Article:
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I am having issues compiling a basic openGL program on VS 2012. I get a build error upon compiltation giving me:

1>LINK : fatal error LNK1104: cannot open file 'glew32.lib'

I followed the instructions given to me by the documentation for GLEW.

In your OpenGL project open Project -> Properties -> Configuration Properties -> Linker -> Input -> Additional Dependencies -> add glew32.lib.

Also you must include #include in your sources; For that add path to your glew folder: Project -> Properties -> Configuration Properies -> General -> VC++ Directories -> Include Directories and Library Directories;

C/C++ Tab -> General -> Additional Include Directories - Add lib folder there

I have also added the glew32.dll onto my Debug folder within my project folder along with the executable. So far I keep getting this error.

If you need any more further clarification of the steps I have done please don't hesitate to ask

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I don't know how to format the quote - if a moderator can fix this for me –  BDillan Jan 1 '14 at 21:15
What happens if you temporarily copy .lib file to some existing valid directory, like $(WindowsSdkDir)\lib? –  Dialecticus Jan 1 '14 at 21:27
Do you have glew32.lib? –  drescherjm Jan 1 '14 at 21:28
I am astonished what drove the original author to claim a mandatory step to be OPTIONAL. This is required. –  IInspectable Jan 1 '14 at 21:30
Linker Tools Error LNK1104 lists a number of possible causes. Can you eliminate all of them? –  IInspectable Jan 1 '14 at 21:45

3 Answers 3

up vote 6 down vote accepted

In all honesty, there is no real benefit to using the DLL version of glew (short of reduced executable size, but this hardly matters on modern Windows PCs).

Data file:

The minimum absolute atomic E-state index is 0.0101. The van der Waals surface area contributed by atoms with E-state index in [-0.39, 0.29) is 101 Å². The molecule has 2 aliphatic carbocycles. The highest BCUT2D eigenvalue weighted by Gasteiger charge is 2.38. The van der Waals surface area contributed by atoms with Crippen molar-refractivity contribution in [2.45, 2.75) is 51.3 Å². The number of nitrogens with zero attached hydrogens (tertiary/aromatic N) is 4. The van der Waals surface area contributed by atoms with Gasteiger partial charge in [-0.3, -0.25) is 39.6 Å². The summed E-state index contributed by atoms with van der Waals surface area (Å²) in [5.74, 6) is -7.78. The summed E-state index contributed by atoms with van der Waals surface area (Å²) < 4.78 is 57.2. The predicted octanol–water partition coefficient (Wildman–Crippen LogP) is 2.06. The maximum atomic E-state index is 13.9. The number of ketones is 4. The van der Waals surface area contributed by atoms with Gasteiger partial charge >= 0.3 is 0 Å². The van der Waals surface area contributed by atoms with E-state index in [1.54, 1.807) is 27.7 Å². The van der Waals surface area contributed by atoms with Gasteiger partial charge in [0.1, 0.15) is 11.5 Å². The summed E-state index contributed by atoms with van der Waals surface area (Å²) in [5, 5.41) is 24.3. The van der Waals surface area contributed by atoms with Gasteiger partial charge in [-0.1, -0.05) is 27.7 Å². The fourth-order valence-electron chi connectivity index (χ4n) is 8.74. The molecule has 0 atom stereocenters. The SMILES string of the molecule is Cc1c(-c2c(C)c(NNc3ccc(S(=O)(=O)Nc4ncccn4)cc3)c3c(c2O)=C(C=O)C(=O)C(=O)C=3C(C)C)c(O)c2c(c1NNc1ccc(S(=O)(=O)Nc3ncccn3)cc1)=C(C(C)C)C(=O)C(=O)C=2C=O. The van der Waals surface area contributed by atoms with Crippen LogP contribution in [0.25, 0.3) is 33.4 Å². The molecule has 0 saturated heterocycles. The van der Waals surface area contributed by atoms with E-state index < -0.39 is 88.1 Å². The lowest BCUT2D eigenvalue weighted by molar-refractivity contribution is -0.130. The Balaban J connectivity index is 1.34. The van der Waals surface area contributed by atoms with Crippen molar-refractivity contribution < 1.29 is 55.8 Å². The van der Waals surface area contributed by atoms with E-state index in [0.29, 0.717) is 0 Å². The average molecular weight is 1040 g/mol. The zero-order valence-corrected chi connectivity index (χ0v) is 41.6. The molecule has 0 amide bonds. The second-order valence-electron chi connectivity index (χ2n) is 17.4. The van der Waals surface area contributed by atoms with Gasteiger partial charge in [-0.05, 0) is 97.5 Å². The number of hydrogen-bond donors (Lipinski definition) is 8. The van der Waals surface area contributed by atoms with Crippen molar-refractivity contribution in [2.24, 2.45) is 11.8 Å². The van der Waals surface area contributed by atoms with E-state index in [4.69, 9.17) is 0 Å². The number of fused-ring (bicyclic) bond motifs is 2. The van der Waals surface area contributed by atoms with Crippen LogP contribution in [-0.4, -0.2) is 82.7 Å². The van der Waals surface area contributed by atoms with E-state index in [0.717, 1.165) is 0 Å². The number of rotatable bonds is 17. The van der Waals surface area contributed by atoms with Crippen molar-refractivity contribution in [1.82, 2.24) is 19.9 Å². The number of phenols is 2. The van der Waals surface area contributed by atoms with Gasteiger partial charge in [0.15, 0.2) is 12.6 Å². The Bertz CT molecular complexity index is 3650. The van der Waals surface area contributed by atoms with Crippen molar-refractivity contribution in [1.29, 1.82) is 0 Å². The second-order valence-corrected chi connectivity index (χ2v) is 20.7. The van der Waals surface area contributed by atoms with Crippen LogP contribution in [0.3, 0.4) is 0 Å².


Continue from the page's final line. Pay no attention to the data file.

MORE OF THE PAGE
It is not like you can simply drop a new version of the DLL into your application and use extensions that you never used before. Likewise, bug fixes are so infrequent/unnecessary with a library that basically just parses the extension spec. files that using the DLL as a means of fixing extension loading bugs in shipped software is also not practical. Statically linking to glew (this means glew32s.lib) makes much more sense in the long run.

The static linking library is also more portable on Windows, it will work with MSVC and MinGW (whereas the DLL library only works with MSVC). Link against glew32s and put that in whatever directory you decided to use for additional library dependencies.

Here is a sample solution configuration for a project I wrote that uses glew. I have established a convention for this particular software where compile-time dependencies are stored under platform/<Subsystem>. Thus, I have glew32s.lib (32-bit) and glew64s.lib (64-bit) in ./Epsilon/platform/OpenGL/glew{32|64}s.lib

  enter image description here

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I only have glew32 (without the s) within GLEW 1.10 package. Can you elaborate when you mean "Statically" linking to GLEW? –  BDillan Jan 1 '14 at 22:01
@BDillan: There are two versions of GLEW. There is the DLL (dynamic) version and then there is the one that is completely built-in to your software when you compile/link it (static). I always compile glew from source, but the binary archive here contains both the dynamic and static libraries under: lib/Release/Win32 (32-bit) and lib/Release/x64 (64-bit). It uses the name glew32 for both Win32 and x64, for my software I actually renamed the 64-bit version as you can see in the diagram I listed. –  Andon M. Coleman Jan 1 '14 at 22:11

This sounds like the library has been specified as a dependency, but the linker/additional search path(s) has not been set to include the directory where the library is located.

This may help.

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It happened to me under this situation, I clean the solution and build it again, then many errors like LNK1104 occur.

After trying to restart IIS, I build solution successfully without LNK1104 errors. I do not know why, but restarting IIS takes much more time than normal, so I guess something is used by other IIS worker process.

Just give a shot to see if this magic happens on you.

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